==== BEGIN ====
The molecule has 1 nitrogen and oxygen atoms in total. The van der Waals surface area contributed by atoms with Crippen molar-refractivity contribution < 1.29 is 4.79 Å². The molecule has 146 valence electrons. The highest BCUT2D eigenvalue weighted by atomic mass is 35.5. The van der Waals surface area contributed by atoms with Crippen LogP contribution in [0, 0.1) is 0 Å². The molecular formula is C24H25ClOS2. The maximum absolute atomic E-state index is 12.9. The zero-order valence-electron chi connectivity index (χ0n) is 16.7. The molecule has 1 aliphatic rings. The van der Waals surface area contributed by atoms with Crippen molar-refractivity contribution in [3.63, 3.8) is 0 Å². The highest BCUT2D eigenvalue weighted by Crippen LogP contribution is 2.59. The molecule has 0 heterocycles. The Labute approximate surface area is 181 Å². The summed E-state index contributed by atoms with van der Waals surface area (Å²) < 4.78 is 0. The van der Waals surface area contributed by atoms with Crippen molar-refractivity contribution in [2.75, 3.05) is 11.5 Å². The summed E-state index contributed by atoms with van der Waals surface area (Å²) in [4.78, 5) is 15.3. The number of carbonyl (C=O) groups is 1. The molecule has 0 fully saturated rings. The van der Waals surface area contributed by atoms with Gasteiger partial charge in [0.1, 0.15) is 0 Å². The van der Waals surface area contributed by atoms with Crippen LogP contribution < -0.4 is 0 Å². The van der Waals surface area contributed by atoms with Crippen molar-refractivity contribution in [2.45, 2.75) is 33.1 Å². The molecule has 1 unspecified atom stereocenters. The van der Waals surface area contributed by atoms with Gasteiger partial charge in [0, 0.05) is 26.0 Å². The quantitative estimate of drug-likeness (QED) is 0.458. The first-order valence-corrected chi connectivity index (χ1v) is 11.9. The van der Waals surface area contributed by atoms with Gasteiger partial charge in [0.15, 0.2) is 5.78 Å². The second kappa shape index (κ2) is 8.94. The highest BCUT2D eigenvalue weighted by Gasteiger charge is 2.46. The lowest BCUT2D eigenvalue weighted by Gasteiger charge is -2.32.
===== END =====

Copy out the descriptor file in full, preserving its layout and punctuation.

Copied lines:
The molecule has 1 nitrogen and oxygen atoms in total. The van der Waals surface area contributed by atoms with Crippen molar-refractivity contribution < 1.29 is 4.79 Å². The molecule has 146 valence electrons. The highest BCUT2D eigenvalue weighted by atomic mass is 35.5. The van der Waals surface area contributed by atoms with Crippen LogP contribution in [0, 0.1) is 0 Å². The molecular formula is C24H25ClOS2. The maximum absolute atomic E-state index is 12.9. The zero-order valence-electron chi connectivity index (χ0n) is 16.7. The molecule has 1 aliphatic rings. The van der Waals surface area contributed by atoms with Crippen molar-refractivity contribution in [3.63, 3.8) is 0 Å². The highest BCUT2D eigenvalue weighted by Crippen LogP contribution is 2.59. The molecule has 0 heterocycles. The Labute approximate surface area is 181 Å². The summed E-state index contributed by atoms with van der Waals surface area (Å²) < 4.78 is 0. The van der Waals surface area contributed by atoms with Crippen molar-refractivity contribution in [2.75, 3.05) is 11.5 Å². The summed E-state index contributed by atoms with van der Waals surface area (Å²) in [4.78, 5) is 15.3. The number of carbonyl (C=O) groups is 1. The molecule has 0 fully saturated rings. The van der Waals surface area contributed by atoms with Gasteiger partial charge in [0.1, 0.15) is 0 Å². The van der Waals surface area contributed by atoms with Crippen LogP contribution < -0.4 is 0 Å². The van der Waals surface area contributed by atoms with Crippen molar-refractivity contribution in [2.45, 2.75) is 33.1 Å². The molecule has 1 unspecified atom stereocenters. The van der Waals surface area contributed by atoms with Gasteiger partial charge in [0, 0.05) is 26.0 Å². The quantitative estimate of drug-likeness (QED) is 0.458. The first-order valence-corrected chi connectivity index (χ1v) is 11.9. The van der Waals surface area contributed by atoms with Gasteiger partial charge in [0.15, 0.2) is 5.78 Å². The second kappa shape index (κ2) is 8.94. The highest BCUT2D eigenvalue weighted by Gasteiger charge is 2.46. The lowest BCUT2D eigenvalue weighted by Gasteiger charge is -2.32.